Empowering the Kurds at this moment in both Syria and Iraq’s history equates to a de facto Balkanization of the Levant. Beyond that, such a move represents a direct attack against Turkey’s territorial integrity. Something tells me Ankara will have a problem with that.
Again, I am not passing judgement on the Kurds’ right to claim a nation for themselves. I’m only pointing out those dynamics which will be activated should Washington play its destabilization card.
The Kurds were always Washington’s wild card should radicals... sorry – moderates, fail to depose Syrian President Bashar Assad. Incidentally, the Kurds could also carry enough of a blow to Ankara that one pesky Turkish President Recep Erdogan could be deposed. It’s not like the US tried to stage a coup, right?
America’s sudden Kurdish epiphany is really not – rather, it is a last ditch attempt to manifest and project a very US-driven political reality onto the Middle East at a time when resistance has become a palpable geopolitical movement.
Neither Syria nor Iraq need the United States to fight Islamic radicalism. I would personally argue that both nations were reborn in their resistance against this abominable form of theo-fascist imperialism which is Wahhabi-extremism.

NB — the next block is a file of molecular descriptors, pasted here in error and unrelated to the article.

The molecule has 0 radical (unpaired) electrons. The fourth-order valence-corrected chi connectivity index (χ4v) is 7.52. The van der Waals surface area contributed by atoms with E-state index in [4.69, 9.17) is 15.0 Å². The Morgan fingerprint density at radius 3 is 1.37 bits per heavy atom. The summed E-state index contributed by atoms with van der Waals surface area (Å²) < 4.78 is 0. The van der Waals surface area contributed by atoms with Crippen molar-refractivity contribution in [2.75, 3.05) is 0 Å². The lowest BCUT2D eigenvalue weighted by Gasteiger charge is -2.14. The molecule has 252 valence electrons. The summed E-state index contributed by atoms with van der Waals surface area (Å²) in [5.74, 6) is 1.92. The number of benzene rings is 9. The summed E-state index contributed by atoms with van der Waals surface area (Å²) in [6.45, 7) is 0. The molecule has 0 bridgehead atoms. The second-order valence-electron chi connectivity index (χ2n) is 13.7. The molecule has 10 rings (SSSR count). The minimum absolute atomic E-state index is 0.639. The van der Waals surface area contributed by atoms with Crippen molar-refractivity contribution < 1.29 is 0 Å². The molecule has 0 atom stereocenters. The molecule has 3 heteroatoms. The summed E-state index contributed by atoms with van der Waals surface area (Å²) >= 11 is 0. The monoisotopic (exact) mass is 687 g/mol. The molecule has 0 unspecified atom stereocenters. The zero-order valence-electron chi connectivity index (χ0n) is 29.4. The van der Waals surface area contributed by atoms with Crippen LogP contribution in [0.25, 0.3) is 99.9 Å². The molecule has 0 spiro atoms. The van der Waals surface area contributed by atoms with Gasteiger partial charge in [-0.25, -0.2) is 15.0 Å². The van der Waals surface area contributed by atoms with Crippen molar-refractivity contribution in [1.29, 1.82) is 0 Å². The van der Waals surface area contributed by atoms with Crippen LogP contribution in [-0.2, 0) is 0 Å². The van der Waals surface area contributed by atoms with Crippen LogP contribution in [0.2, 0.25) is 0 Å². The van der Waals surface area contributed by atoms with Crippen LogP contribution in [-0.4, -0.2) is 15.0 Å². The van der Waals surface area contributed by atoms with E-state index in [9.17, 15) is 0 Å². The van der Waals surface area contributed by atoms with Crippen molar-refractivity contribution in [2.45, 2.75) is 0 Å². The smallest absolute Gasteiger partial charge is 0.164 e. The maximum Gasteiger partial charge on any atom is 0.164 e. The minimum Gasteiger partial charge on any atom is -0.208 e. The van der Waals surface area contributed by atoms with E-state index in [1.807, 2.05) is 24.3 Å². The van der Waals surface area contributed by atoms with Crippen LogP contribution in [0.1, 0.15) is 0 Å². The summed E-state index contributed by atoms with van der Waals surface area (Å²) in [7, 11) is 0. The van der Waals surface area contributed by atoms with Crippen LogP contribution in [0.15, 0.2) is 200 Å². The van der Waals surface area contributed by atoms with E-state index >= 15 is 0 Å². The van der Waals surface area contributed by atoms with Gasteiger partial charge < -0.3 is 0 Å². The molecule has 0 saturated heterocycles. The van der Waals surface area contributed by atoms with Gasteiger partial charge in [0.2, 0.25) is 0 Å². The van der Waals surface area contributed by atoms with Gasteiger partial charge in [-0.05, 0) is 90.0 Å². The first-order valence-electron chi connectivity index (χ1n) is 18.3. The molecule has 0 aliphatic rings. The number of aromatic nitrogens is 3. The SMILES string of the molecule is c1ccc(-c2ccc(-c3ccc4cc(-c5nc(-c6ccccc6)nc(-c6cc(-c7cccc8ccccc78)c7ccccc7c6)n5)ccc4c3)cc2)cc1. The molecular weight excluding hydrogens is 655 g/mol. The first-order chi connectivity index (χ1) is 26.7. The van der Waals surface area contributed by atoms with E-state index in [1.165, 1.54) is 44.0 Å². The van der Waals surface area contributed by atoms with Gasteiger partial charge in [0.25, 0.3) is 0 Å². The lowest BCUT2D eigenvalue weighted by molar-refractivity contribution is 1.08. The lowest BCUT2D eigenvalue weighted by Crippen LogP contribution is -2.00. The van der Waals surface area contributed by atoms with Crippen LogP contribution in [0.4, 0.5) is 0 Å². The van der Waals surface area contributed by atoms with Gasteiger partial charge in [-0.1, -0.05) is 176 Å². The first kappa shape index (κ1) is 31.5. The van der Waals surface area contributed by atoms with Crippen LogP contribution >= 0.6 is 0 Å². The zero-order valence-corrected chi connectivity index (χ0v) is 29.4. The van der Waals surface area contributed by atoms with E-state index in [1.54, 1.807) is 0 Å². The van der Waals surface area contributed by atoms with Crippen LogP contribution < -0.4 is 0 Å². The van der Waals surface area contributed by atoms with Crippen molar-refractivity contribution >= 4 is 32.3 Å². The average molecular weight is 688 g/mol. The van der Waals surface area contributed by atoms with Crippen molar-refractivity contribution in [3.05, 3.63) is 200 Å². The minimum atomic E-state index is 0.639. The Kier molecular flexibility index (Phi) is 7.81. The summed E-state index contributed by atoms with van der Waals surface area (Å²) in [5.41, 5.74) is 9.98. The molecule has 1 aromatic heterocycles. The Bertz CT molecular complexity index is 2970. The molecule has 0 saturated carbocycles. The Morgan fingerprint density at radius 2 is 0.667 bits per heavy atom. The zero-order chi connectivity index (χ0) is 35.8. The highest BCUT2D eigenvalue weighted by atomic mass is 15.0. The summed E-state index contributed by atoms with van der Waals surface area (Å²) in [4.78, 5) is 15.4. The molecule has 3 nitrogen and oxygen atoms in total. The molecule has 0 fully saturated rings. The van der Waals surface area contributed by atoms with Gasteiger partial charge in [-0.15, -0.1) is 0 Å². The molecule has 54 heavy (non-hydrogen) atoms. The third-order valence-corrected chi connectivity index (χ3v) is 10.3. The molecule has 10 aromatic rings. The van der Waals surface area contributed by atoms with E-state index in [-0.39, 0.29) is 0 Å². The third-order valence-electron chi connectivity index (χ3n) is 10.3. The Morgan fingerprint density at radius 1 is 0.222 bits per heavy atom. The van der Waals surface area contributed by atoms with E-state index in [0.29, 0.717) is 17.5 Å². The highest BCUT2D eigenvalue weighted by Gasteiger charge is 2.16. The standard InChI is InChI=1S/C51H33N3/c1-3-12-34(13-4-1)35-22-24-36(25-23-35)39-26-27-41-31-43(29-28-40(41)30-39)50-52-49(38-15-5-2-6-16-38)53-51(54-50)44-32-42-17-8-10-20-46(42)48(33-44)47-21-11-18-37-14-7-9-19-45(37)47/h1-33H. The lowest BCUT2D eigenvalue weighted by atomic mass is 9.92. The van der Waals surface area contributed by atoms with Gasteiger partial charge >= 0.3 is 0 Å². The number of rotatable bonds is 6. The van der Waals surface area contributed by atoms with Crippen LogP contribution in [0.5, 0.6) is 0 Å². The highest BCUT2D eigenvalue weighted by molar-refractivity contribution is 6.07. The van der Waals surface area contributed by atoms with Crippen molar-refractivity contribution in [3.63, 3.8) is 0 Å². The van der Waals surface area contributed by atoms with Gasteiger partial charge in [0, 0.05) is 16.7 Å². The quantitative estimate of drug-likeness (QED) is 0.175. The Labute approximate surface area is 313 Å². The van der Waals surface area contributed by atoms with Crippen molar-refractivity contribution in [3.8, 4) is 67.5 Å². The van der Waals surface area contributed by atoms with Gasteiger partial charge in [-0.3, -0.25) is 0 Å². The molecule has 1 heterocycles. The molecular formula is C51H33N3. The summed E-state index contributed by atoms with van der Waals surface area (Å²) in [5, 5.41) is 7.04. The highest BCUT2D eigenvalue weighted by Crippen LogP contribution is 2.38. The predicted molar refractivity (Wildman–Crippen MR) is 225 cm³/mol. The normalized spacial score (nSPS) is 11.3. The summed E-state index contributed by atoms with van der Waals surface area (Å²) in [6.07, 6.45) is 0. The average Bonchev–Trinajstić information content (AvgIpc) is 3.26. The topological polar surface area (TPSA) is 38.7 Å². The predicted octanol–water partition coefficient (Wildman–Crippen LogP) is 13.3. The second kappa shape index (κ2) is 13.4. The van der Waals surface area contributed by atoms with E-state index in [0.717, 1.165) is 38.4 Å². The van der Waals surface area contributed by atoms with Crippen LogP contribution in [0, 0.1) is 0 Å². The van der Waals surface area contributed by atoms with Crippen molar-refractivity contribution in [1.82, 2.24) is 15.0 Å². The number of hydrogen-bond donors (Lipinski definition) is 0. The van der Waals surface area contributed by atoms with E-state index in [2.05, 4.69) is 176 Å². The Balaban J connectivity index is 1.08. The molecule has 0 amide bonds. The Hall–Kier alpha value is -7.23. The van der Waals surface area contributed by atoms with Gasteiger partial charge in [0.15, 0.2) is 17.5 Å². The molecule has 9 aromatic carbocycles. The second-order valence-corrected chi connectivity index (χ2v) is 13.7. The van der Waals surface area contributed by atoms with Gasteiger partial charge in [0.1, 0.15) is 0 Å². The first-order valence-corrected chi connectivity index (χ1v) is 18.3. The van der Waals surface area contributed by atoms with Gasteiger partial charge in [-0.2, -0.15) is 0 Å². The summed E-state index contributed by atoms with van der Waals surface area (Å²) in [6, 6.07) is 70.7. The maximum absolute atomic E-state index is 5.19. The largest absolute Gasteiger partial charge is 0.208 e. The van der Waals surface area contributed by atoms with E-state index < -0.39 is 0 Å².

And so, what is a desperate neocon to do but to further fan unrest?
Svetlana Kalmykova, a columnist for Sputnik news, put it beautifully when she wrote: “The United States is trying to secure a firmer footing in Syria at a time when Al-Nusra Front and similar organizations are under threat of being destroyed. They are desperately fighting against the advancing Syrian Arab Army in Aleppo."
So next time you hear a US official mention Raqqa, Mosul, and Kurds in the same sentence, hear it as: imperial desperation.
One more thing we might want to contemplate as powers argue over Syria and Iraq – before we go about liberating nations, we might want to consult them first. If not, we might precipitate the death of such principles as national sovereignty and territorial integrity.
The statements, views and opinions expressed in this column are solely those of the author and do not necessarily represent those of RT.